New compound targets drug-resistant HIV mutants
Antiretroviral therapies have worked wonders suppressing HIV replication and its progression to AIDS, but their effectiveness is deteriorating due to the constant development of drug resistance in the virus. Now Yale researchers have shown their newly developed compounds maintain anti-HIV activity against drug-resistant mutants better than FDA-approved medications.
Human insulin as safe and effective to treat type 2 diabetes as costlier insulin analogs
Patients with Type 2 diabetes who were treated with the newer generation of insulin analog drugs did not have substantially better outcomes than those treated with less costly human insulin, according to a study by Yale School of Medicine researchers and colleagues at Kaiser Permanente.
Sanacora speaks on panel that looks at new applications for designer drugs, including ketamine
Gerard Sanacora, MD, PhD, Professor of Psychiatry and Director of the Yale Depression Research Program, spoke on a panel May 30 in Arlington, Va., about new medical applications for common drugs of abuse.
The open-access model: A promising model for scaling up opioid agonist treatment
Lynn Madden, PhD, MPA, Postdoctoral Associate, and Declan Barry, PhD, Associate Professor of Psychiatry, are the first and senior authors, respectively, of a paper published in Addiction which demonstrates the promise of their "open-access model" for treating patients with opioid use disorder.
Making milestones against non-small cell lung cancer
Hard to detect in its early stages and hard to treat as it advances, lung cancer is the leading cause of cancer mortality around the world, with an estimated 1.6 million deaths each year. New treatments, however, are bettering the odds for people with non-small cell lung cancer (NSCLC), which makes up about 85 percent of lung cancer cases.
Crystallizing discovery on a key target for cancer drugs
Many approved cancer therapies target a protein called epidermal growth factor receptor (EGFR) that regulates many crucial cellular processes and can speed the proliferation of tumor cells. Yale Cancer Center scientists now have made a fundamental discovery about EGFR signaling, reported in the journal Cell, that may open the potential for new types of cancer drugs.
Backed by Yale Cancer Center research, FDA approves new immunotherapy drug for stomach cancer
A drug whose clinical testing was led by Charles S. Fuchs, MD, MPH, director of Yale Cancer Center, has become the first immunotherapy treatment for advanced stomach cancer. The drug, pembrolizumab (Keytruda®), was approved by the U.S. Food and Drug Administration (FDA) for adult patients diagnosed with advanced stomach cancer showing PD-L1 positive tumors. Pembrolizumab works by increasing the ability of the body’s immune system to help detect and fight tumor cells. In 2017, an estimated 28,000 Americans will be diagnosed with stomach cancer.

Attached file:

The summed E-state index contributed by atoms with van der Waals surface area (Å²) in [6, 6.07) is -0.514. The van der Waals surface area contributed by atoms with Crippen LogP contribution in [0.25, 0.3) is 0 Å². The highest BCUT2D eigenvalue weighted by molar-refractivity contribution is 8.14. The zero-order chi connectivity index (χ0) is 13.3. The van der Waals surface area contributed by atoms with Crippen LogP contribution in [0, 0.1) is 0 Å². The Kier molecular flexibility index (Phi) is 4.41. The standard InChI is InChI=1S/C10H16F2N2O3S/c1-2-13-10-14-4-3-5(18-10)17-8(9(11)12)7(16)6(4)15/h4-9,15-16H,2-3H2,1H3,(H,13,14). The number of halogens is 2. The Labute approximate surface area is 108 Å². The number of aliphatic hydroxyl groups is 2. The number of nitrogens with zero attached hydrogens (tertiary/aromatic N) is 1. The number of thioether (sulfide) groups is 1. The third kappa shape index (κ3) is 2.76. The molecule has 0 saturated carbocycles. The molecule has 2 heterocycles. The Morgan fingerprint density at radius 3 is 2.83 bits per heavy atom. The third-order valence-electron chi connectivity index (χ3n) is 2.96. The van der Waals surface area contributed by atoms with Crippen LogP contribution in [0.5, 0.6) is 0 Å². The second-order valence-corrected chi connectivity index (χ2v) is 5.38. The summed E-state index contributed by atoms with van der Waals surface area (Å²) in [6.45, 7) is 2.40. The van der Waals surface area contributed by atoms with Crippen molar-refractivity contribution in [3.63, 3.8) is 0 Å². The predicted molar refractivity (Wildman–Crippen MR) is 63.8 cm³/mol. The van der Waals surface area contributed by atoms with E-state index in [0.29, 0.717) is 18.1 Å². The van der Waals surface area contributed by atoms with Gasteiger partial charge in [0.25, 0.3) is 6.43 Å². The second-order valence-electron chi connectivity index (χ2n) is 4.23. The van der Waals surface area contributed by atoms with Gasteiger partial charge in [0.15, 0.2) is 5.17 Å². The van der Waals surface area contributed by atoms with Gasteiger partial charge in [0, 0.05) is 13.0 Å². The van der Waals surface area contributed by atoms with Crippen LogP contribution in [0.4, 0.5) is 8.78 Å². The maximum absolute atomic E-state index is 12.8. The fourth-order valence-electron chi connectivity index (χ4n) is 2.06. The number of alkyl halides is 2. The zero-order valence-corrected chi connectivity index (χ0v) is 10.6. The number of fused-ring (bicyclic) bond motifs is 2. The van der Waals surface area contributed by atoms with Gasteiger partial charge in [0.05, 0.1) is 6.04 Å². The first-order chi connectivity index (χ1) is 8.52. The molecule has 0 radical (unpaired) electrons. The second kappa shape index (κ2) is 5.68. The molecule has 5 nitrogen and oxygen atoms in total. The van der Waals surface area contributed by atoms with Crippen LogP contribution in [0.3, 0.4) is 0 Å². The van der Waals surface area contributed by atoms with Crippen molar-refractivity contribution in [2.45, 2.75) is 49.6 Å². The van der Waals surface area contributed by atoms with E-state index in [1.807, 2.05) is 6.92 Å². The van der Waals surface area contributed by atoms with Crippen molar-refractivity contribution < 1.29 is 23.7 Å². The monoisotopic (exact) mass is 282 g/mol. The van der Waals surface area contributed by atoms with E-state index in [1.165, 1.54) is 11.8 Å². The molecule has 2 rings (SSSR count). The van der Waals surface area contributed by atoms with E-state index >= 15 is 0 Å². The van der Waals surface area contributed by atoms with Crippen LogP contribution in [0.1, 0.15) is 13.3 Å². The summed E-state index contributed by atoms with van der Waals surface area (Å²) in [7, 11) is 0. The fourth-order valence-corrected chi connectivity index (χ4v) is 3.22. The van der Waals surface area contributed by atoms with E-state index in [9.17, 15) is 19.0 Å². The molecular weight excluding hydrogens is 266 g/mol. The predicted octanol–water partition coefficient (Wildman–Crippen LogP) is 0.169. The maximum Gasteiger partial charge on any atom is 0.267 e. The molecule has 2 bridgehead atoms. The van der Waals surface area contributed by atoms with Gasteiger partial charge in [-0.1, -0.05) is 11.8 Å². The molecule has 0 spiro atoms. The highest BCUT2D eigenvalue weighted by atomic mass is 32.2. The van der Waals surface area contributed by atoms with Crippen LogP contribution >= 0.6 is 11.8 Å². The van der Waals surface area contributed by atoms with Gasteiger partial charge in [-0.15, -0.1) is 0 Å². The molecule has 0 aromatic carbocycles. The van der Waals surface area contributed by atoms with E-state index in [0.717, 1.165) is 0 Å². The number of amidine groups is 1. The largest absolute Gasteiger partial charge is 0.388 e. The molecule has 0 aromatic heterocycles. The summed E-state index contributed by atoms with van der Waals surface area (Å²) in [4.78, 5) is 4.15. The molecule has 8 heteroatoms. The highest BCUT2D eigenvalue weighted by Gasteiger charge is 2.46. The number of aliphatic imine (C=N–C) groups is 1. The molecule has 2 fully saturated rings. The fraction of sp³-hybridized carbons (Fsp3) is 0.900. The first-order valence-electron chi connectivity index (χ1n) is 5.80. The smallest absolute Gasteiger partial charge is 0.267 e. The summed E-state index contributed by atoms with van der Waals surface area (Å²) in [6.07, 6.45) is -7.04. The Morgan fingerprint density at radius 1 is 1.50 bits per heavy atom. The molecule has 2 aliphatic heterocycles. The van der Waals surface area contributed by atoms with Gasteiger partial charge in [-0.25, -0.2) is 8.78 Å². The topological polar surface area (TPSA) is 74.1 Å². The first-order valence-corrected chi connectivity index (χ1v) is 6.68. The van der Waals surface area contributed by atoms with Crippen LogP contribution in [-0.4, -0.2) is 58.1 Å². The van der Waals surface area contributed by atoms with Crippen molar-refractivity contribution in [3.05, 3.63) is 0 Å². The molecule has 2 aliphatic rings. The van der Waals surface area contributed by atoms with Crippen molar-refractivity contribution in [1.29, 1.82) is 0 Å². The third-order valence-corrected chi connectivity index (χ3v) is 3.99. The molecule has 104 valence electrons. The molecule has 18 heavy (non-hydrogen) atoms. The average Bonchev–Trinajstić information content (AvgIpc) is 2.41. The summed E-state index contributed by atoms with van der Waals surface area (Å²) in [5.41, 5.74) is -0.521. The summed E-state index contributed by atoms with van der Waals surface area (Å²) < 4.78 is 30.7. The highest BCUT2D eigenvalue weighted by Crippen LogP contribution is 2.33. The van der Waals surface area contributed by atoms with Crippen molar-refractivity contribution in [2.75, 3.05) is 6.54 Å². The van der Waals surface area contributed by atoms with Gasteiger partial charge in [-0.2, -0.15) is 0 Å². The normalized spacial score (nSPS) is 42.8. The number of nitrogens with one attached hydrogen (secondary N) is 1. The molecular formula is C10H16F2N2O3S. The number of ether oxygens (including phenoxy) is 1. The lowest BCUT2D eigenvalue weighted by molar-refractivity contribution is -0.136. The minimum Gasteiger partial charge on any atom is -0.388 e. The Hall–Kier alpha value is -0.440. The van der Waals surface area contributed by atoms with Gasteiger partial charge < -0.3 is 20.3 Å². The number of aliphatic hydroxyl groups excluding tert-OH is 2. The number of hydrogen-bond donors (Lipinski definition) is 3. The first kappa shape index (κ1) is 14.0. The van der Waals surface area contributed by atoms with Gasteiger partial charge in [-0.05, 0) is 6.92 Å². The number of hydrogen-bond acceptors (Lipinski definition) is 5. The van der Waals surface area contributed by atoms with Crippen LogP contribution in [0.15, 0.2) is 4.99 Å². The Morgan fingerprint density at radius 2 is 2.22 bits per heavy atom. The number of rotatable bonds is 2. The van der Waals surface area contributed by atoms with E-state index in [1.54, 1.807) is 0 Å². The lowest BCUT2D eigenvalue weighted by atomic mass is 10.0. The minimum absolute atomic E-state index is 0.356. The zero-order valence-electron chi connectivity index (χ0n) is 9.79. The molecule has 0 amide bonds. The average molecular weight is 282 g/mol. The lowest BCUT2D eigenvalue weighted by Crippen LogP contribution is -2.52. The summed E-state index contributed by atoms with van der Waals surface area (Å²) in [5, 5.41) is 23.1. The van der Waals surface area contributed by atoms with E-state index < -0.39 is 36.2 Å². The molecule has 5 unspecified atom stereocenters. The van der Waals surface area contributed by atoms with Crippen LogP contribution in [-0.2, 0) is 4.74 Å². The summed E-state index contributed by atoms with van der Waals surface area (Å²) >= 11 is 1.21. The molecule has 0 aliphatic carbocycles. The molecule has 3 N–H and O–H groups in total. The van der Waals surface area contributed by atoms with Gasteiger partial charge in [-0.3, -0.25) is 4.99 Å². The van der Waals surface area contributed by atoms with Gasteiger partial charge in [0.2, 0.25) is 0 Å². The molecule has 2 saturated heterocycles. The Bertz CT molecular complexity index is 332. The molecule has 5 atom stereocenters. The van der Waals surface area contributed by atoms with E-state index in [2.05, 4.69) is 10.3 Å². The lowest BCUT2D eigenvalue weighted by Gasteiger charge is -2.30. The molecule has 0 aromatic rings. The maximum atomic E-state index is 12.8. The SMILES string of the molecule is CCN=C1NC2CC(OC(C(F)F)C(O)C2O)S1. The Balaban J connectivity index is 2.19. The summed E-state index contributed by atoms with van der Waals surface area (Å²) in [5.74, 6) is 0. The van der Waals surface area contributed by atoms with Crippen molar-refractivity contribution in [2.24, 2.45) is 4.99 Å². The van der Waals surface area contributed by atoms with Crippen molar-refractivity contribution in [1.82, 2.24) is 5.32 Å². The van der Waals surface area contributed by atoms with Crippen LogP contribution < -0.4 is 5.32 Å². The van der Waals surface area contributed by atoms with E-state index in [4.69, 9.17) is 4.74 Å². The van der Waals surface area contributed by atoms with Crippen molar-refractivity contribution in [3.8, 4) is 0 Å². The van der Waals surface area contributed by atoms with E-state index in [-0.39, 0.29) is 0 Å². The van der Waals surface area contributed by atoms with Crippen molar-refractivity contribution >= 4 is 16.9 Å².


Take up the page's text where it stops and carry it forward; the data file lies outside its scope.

A Cancer Conundrum: Too Many Drug Trials, Too Few Patients
With the arrival of two revolutionary treatment strategies, immunotherapy and personalized medicine, cancer researchers have found new hope — and a problem that is perhaps unprecedented in medical research. There are too many experimental cancer drugs in too many clinical trials, and not enough patients to test them on. Immunotherapy trials have proliferated so quickly that major medical centers are declining to furnish patients to them. The Yale Cancer Center participates in fewer than 10 percent of the immunotherapy trials it is asked to join. The problem is that many of the trials are uninteresting from a scientific view, said Dr. Roy Herbst, the center’s chief of medical oncology. The companies sponsoring these trials are not addressing new research questions, he said; they are trying to get proprietary drugs approved.Source: The New York Times
Research Note: Irritability and ADHD medications
Irritability is common across psychiatric diagnoses, but is especially common in children with ADHD. Some common ADHD medications are purported to increase irritability, leading doctors and families to avoid them, even though medication is a highly effective treatment.
Unpredictability the key to “rewiring” our fight against infection: In conversation with Professor John MacMicking
John MacMicking of the Systems Biology Institute talks about his work to integrate abstract and experimental science in an effort to “rewire” the host immune response to infection. Dr. MacMicking is an Investigator of the Howard Hughes Medical Institute (HHMI) and tenured Associate Professor of Microbial Pathogenesis and of Immunobiology at the School of Medicine.Source: Yale West Campus News
Yale School of Medicine holds symposium in New Haven on Connecticut opioid crisis
NEW HAVEN >> The country’s two previous opioid epidemics led to changes in federal laws and policy, but had other unintended effects that likely are helping to fuel the current drug crisis, according to a Yale professor.Source: New Haven Register
Trump wants faster FDA action, but 1 in 3 drugs have safety issues after approval
President Trump wants the Food and Drug Administration to approve drugs faster, but researchers at the Yale School of Medicine found that nearly a third of medications that reached the market from 2001 through 2010 had major safety issues years after they became widely available to patients.Source: STAT